But they don’t care, because for conservatives, invoking God is the answer for everything else.
Discussing Republicans and whether they have a problem with women.
"Michele Bachmann was the first woman Republican to win a straw poll caucus or primary. She made history," said Taylor Marsh, political analyst and author of The Hillary Effect, Politics Sexism and the Destiny of Loss.
"There are personal grudges.. (more at link above)
Forget political pedigree, executive experience or ties to deep-pocketed donors. No Republican presidential candidate is better positioned to capitalize on the recent tide of conservative anger toward President Barack Obama than Michele Bachmann. Her charisma and crossover appeal to both social and fiscal conservatives have the three-term Minnesota congresswoman rising in the polls and primed to make a serious impact on the GOP nomination fight. – Bachmann well-positioned for Iowa, and maybe beyond
So, the Hillary effect continues to pave the way for women, bringing forth the first serious right-wing conservative candidate with a worthy resume, Michele Bachmann, who has just announced her candidacy in Iowa.
CNN’s Peter Hamby’s “charisma and crossover appeal to both social and fiscal conservatives” narrative gets it right.
Coming off her Fox News interview clash with Chris Wallace, today Michele Bachmann continues to gain traction with Republicans. But as Karl Rove said several weeks ago with Bill O’Reilly, the path to the presidency via the House is arduous, dismal and unsuccessful.
The National Journal has an interesting piece on Bachmann:
Bachmann goes out of her way to portray herself as a different kind of Republican. In an interview with National Journal last month, she talked about her teenage years as a Democrat (she worked on Jimmy Carter’s presidential campaign), her post-doctorate degree in tax law, and the business she started with her husband, Marcus. As she has in other forums, Bachmann also spoke about the 23 foster kids the couple raised in addition to their own five biological children. “People don’t necessarily think of a Republican, especially a conservative Republican, as having a heart, much less compassion,” she said.
[…] All the while professing great admiration for Sarah Palin, Bachmann appears irked by the seemingly inevitable association between her and the 2008 vice presidential nominee. Both are polarizing figures who appeal to—and turn off—the same constituencies. But there is at least one striking difference between the two: While Palin remains at war with what she calls “the lame-stream media,” granting her only extended recent interviews to Fox News (where she’s employed as a commentator), Bachmann has opened her office and her life to the press. She’s also showing she has a lower gear: In an interview Sunday on CBS News’s Face the Nation, Bachmann more narrowly focused her criticism of Obama on his stewardship of the economy and suggested she regretted calling him “anti-American” in 2008.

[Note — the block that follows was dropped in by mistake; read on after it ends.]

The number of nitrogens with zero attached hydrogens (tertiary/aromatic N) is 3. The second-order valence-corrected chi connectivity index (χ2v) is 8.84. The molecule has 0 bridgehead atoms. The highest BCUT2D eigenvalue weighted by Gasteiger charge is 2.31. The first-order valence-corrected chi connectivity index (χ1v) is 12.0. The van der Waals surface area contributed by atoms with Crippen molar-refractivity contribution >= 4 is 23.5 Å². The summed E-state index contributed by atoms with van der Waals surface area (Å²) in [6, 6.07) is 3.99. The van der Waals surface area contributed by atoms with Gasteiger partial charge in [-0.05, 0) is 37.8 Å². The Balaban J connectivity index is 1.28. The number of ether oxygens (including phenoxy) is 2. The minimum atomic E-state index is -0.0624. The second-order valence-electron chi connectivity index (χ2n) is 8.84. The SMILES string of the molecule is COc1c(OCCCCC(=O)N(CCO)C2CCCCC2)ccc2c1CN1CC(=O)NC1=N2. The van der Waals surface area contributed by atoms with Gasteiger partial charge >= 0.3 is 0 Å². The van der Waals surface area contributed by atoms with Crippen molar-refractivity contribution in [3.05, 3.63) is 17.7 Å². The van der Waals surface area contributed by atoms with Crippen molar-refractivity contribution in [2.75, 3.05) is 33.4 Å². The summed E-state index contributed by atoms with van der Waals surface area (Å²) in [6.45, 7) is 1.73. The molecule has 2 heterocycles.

Bachmann is understandably “irked” by the Palin association. While Sarah readies for her close-up in Iowa over a movie meant to reinvent her, Bachmann’s running for president with her stock going up on the Right every day, but not because of some publicity stunt. It’s because as she goes into the “lamestream” media’s sights she seems to have learned from her innumerable gaffes, with the pros on her team schooling her on being a disciplined candidate, with Bachmann humble and willing enough to listen, which is paying off.
Sarah Palin’s refusal to listen to Roger Ailes after the Loughner tragedy in Arizona is a prime example of why Sarah’s seen as frivolously silly in comparison.
Oh, how the flop sweat inside team Timmy Pawlenty’s campaign headquarters must by pungent about now.
There is no right-wing Republican candidate that can take it to Pres. Obama better than Bachmann. It’s early, but she’s making a case that she’d be a formidable vice presidential candidate on the GOP ticket, especially if Romney continues to soar with the establishment, if Republicans can get over their Sarah Palin veep disaster nighmares. Unlike Palin, in a debate with Joe Biden, Michele Bachmann wouldn’t be forced to ignore questions because she couldn’t answer them or rely on tricks to remember Biden’s name.
Bachmann won’t get the credit, but right-wing politics aside, she’s the first credible conservative female candidate in modern Republican Party history.
And though I don’t expect a nomination fight to rival 18 million cracks in the presidential glass ceiling, it’s always a good day when competent, serious females vie for the highest office in the land and in the modern world. It’s just alarming that women like Bachmann are doing it on a platform that includes taking freedoms away from women.
photo via Jon Karl on Twitter